What to do in your garden in May
May is a wonderful month in the garden and as the cold winter days approach, gardens in frosty regions revel in brilliant displays of berries and the autumn foliage of deciduous trees and shrubs. In the subtropical regions colour is provided by flaming poinsettias, strelitzia, bougainvillea and red-hot pokers; and in the winter rainfall regions the roses will be bursting into bloom.
If your garden always looks dull at this time of the year, visit your local garden centre to select some late summer and autumn beauties to plant in your garden; these will be well established by next autumn and reward you with their bountiful displays.
Winter flowering annuals
In all regions fast maturing winter flowering annuals like bokbaai vygies (Dorotheanthus), African or Namaqualand daisy (Dimorphotheca), pot marigolds (Calendula), nemesias, cornflowers and Virginian stocks can still be sown directly into garden beds. Remember that as the weather cools down germination of seeds will be slower, and in cold regions it may be prudent to buy established seedlings of slower growing varieties of winter flowers to plant out, so visit your local garden centre to select your winter favourites.
In most regions of the country the soil temperatures have cooled down considerably and you should have finished planting out most of your winter and spring flowering bulbs last month; except for tulips which are planted later in May when the soil temperatures have dropped considerably. Daffodils and hyacinths can still be planted out in May; as well as ranunculus and anemones, which can be planted out every 2 weeks to extend their flowering time.
Liliums will be in stores towards the end of May; plant them out as soon as you can as they do not have a long shelf life, and in cold regions protect the growing tips from frost. The brown stems of established clumps should be cut off at ground level, and overcrowded plants can be lifted and divided this month, but remember that they resent disturbance and can be left undivided for up to 5 years. Nerines are flowering now, so feed and water them regularly. Stop feeding your amayllis bulbs and reduce the amount of water you give them, in order to induce winter dormancy.
Aloes and winter flowering red-hot pokers
Feed and mulch your aloes and winter flowering red-hot pokers (Kniphofia) for a beautiful show in May. Kniphofia ‘Royal Strain’ flowers in winter, producing wonderful dark red to bright orange flowers with yellow bases. Kniphofia ‘Yellow Cheer’ can also be planted out now; it produces its yellow flowers in summer and autumn. Aloes planted in flower borders amongst other plants often receive too much shade and water, making them susceptible to rust, and if the days are still sunny and warm, powdery mildew can develop. Always position them in an open sunny position and avoid overwatering.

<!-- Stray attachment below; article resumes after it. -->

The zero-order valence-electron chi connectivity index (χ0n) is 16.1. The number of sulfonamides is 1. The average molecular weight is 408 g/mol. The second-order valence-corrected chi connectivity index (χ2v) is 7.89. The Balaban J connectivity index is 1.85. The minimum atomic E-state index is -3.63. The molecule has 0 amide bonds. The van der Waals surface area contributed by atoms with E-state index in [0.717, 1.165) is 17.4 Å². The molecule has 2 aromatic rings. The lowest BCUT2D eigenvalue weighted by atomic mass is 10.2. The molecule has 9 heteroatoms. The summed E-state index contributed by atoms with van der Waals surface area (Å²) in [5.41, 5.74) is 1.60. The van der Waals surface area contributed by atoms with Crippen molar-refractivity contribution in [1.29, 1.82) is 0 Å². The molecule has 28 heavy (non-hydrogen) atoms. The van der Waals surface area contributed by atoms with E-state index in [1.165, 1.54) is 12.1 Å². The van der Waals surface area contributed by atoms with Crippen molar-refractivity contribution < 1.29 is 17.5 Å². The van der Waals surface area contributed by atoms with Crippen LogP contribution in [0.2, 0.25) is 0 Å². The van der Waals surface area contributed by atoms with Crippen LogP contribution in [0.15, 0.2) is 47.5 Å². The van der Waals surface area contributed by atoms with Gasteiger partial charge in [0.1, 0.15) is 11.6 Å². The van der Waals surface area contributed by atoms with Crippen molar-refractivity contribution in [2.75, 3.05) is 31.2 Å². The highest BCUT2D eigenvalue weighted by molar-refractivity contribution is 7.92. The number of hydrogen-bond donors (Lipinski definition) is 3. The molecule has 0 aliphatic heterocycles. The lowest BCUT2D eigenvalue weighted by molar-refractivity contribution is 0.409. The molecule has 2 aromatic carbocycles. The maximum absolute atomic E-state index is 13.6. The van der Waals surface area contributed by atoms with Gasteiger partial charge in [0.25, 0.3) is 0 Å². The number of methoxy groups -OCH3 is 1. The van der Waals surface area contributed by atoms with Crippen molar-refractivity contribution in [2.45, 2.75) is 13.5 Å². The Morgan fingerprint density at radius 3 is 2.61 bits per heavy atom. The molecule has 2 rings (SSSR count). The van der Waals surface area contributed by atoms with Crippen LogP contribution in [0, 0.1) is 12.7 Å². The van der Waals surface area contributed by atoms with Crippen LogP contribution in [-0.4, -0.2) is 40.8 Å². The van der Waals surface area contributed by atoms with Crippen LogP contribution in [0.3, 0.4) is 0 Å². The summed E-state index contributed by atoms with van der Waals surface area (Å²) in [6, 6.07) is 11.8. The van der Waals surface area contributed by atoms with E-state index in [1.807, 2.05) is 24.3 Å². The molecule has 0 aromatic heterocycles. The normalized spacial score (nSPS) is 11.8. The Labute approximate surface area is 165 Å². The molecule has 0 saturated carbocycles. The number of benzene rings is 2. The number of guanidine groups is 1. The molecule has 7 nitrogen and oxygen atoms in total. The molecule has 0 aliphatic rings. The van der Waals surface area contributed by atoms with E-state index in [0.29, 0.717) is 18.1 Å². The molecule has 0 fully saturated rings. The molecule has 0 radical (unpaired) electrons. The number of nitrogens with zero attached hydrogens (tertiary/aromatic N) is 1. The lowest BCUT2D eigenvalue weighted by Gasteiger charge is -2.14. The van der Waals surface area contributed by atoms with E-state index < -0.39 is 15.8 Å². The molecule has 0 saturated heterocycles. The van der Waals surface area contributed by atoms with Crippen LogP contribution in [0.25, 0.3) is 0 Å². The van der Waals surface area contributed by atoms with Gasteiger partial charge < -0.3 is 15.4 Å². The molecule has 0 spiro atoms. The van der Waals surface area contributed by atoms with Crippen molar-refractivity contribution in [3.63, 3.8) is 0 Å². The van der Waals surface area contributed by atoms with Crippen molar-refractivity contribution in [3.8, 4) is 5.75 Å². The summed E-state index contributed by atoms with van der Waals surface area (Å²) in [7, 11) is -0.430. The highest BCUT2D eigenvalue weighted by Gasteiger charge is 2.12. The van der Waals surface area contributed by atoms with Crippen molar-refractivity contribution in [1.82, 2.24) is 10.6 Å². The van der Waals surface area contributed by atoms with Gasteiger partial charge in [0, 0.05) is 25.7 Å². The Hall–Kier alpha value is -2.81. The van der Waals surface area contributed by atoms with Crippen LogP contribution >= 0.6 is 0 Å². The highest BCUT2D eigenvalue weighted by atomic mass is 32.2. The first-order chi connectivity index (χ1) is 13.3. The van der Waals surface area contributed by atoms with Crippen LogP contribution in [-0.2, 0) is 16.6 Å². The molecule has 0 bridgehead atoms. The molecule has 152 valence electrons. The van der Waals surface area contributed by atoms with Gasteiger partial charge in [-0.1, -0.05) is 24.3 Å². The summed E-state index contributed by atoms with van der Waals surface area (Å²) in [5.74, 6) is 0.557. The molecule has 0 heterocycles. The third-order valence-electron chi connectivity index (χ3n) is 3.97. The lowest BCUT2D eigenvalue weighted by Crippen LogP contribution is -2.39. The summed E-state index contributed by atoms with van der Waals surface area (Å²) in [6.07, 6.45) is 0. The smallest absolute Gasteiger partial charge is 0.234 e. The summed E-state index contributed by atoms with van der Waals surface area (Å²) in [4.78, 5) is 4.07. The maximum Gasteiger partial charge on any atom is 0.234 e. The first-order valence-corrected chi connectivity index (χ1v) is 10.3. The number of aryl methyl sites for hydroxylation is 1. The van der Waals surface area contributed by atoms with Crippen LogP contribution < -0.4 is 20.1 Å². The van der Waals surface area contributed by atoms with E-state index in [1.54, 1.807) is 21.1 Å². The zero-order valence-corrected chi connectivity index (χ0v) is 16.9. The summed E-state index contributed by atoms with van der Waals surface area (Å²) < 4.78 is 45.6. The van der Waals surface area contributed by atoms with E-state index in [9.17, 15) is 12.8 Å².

Continue treating your conifers against attack by the Italian aphid, and give them a light trim if necessary, ensuring that you don’t cut into the old wood.
Continue taking hardwood cuttings of evergreen and deciduous shrubs.
In the winter rainfall and subtropical regions roses put on a beautiful show in autumn and should still be fed. If black spot is a problem, spray with an organic copper-based fungicide and remove all diseased leaves. In very cold regions you should have stopped fertilising; and your roses will be having their last flush of blooms and start going dormant now, so reduce watering. Deadhead your roses when they stop blooming; and in severely cold regions wrap the stems of your standard roses with a frost protection material or wrap them in straw, bound with twine; also mulch the roots of your plants with straw or any organic material. Tag any roses growing in the wrong position in the garden and which you wish to transplant in June or July.
Watch out for fungal diseases like rust and black spot on your roses, pelargoniums and geraniums. Spray the entire plant; as well as under the leaves with a fungicide.
In certain regions bare root roses, fruit trees, shrubs and trees are available from May to July and can be safely planted out during these months.
In the subtropical summer rainfall regions feed your lawn for the last time with a fertiliser which is high in nitrogen. Throughout the country, lawn growth will slow down, and as it does so you will be able to spot the weeds easier, making this an excellent time to weed by hand. In cold regions Kikuyu lawn will go dormant this month, but before putting away your lawn mower for winter give it a thorough clean and take it to a specialist lawnmower shop for a general overhaul and to have the blades sharpened. Ask them to sharpen your secateurs, long handled loppers and hedge clippers as well.
Source: Life is a Garden